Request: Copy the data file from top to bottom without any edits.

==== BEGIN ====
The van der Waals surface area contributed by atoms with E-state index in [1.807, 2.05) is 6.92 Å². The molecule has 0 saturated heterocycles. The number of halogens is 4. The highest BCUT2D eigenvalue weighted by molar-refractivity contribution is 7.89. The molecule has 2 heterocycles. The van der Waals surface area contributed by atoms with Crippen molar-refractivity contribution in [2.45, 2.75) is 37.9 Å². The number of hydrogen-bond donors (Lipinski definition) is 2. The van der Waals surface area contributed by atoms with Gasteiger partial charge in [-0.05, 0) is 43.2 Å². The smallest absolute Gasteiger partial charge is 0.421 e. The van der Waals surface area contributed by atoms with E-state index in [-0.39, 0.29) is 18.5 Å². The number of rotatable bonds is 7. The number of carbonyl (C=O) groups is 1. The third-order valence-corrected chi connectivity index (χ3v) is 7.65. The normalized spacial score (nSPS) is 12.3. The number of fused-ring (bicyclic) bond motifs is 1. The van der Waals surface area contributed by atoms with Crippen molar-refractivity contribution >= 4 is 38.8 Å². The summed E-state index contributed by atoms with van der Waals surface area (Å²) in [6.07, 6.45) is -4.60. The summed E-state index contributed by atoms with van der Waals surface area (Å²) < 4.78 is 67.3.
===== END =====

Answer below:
The van der Waals surface area contributed by atoms with E-state index in [1.807, 2.05) is 6.92 Å². The molecule has 0 saturated heterocycles. The number of halogens is 4. The highest BCUT2D eigenvalue weighted by molar-refractivity contribution is 7.89. The molecule has 2 heterocycles. The van der Waals surface area contributed by atoms with Crippen molar-refractivity contribution in [2.45, 2.75) is 37.9 Å². The number of hydrogen-bond donors (Lipinski definition) is 2. The van der Waals surface area contributed by atoms with Gasteiger partial charge in [-0.05, 0) is 43.2 Å². The smallest absolute Gasteiger partial charge is 0.421 e. The van der Waals surface area contributed by atoms with E-state index in [-0.39, 0.29) is 18.5 Å². The number of rotatable bonds is 7. The number of carbonyl (C=O) groups is 1. The third-order valence-corrected chi connectivity index (χ3v) is 7.65. The normalized spacial score (nSPS) is 12.3. The number of fused-ring (bicyclic) bond motifs is 1. The van der Waals surface area contributed by atoms with Crippen molar-refractivity contribution >= 4 is 38.8 Å². The summed E-state index contributed by atoms with van der Waals surface area (Å²) in [6.07, 6.45) is -4.60. The summed E-state index contributed by atoms with van der Waals surface area (Å²) < 4.78 is 67.3.